In February 2018 the Nelson Mandela Foundation announced that it had made an application to the Equality Court for an order declaring that gratuitous displays of the old official flag of apartheid South Africa constitute hate speech, unfair discrimination and harassment based on race. The court will be hearing the matter on 29 and 30 April 2019.
For the Foundation it is time to acknowledge that the old flag is a symbol of what was a crime against humanity and that its gratuitous public display celebrates that crime and humiliates everyone who fought against it, especially black South Africans. It is important that the Promotion of Equality and Prevention of Unfair Discrimination Act (“Equality Act”) be used as an instrument to discourage such behaviour. Attached are our heads of argument in the case.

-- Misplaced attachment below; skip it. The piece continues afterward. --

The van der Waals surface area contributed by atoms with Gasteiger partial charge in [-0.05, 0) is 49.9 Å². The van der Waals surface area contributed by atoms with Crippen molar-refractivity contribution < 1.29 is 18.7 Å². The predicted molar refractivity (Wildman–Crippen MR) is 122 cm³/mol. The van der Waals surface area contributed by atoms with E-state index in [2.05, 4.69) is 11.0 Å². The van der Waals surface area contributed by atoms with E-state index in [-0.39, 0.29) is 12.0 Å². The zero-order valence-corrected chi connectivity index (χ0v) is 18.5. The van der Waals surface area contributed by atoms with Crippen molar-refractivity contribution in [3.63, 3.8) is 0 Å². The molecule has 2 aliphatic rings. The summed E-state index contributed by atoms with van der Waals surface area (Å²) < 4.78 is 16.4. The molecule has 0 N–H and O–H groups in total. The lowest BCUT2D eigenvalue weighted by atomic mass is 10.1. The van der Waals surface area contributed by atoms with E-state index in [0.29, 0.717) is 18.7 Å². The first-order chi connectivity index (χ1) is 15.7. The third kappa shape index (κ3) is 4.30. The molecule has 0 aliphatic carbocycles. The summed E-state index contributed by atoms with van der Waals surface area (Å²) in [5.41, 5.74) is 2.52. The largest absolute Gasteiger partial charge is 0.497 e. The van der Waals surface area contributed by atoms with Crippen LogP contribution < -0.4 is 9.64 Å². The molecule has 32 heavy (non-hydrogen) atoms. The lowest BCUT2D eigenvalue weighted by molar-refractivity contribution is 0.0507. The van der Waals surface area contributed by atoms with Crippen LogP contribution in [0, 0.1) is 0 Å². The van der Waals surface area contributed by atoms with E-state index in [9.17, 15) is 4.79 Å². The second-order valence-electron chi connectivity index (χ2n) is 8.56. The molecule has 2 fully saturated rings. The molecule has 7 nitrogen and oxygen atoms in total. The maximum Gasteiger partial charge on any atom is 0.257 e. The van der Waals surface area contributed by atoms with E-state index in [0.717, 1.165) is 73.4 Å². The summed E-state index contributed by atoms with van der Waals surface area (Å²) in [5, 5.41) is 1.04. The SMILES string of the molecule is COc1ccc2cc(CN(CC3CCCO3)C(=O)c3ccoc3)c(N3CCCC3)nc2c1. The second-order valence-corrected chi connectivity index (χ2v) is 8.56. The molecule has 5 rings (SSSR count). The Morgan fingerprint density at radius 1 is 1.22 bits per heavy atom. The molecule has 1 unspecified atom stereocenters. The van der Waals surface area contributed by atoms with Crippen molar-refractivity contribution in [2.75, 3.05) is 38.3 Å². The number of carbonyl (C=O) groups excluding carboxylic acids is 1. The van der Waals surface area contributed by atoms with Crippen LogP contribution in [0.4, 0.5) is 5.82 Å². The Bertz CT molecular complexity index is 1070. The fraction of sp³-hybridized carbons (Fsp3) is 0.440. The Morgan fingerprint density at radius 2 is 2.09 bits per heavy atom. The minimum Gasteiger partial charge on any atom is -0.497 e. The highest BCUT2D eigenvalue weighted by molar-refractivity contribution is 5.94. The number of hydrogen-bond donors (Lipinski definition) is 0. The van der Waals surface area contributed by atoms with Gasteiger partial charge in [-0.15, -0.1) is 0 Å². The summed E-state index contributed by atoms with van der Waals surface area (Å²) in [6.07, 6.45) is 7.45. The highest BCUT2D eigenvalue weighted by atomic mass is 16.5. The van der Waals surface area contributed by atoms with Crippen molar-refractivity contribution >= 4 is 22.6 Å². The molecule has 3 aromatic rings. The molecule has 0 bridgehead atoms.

AfriForum is opposing the Foundation’s application, primarily on the basis that the order sought by us would infringe on South Africans’ right to freedom of expression. They also argue that the Equality Act’s provisions on hate speech don’t cover displays and communications involving symbols and images rather than words.
The South African Human Rights Commission and Johannesburg Pride are supporting the application. In its heads of argument, the Commission has declared an interest in forcing amendments to the Equality Act should its hate speech provisions be found by the court not to cover displays of symbols like flags.
The Foundation embraces the Constitution’s enshrined right to freedom of expression. It also believes that South Africans must respect constitutional limits on that right and must protect each other’s right to dignity.